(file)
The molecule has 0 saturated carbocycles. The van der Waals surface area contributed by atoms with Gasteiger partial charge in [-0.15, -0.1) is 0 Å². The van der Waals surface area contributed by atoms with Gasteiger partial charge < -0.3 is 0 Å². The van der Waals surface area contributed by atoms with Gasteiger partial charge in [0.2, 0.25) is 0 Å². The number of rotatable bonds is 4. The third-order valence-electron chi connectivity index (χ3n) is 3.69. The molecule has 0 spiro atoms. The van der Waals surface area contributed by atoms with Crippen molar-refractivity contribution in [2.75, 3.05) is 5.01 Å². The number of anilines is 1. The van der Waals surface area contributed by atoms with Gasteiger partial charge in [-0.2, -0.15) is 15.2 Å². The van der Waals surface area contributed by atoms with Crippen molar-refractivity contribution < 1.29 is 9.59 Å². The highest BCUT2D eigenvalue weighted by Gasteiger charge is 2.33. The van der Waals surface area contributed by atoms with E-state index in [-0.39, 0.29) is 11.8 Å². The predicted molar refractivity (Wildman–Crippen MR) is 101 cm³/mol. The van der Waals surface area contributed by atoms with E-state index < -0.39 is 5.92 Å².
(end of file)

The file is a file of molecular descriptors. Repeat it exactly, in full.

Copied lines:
The molecule has 0 saturated carbocycles. The van der Waals surface area contributed by atoms with Gasteiger partial charge in [-0.15, -0.1) is 0 Å². The van der Waals surface area contributed by atoms with Gasteiger partial charge < -0.3 is 0 Å². The van der Waals surface area contributed by atoms with Gasteiger partial charge in [0.2, 0.25) is 0 Å². The number of rotatable bonds is 4. The third-order valence-electron chi connectivity index (χ3n) is 3.69. The molecule has 0 spiro atoms. The van der Waals surface area contributed by atoms with Crippen molar-refractivity contribution in [2.75, 3.05) is 5.01 Å². The number of anilines is 1. The van der Waals surface area contributed by atoms with Gasteiger partial charge in [-0.2, -0.15) is 15.2 Å². The van der Waals surface area contributed by atoms with Crippen molar-refractivity contribution < 1.29 is 9.59 Å². The highest BCUT2D eigenvalue weighted by Gasteiger charge is 2.33. The van der Waals surface area contributed by atoms with E-state index in [-0.39, 0.29) is 11.8 Å². The predicted molar refractivity (Wildman–Crippen MR) is 101 cm³/mol. The van der Waals surface area contributed by atoms with E-state index < -0.39 is 5.92 Å².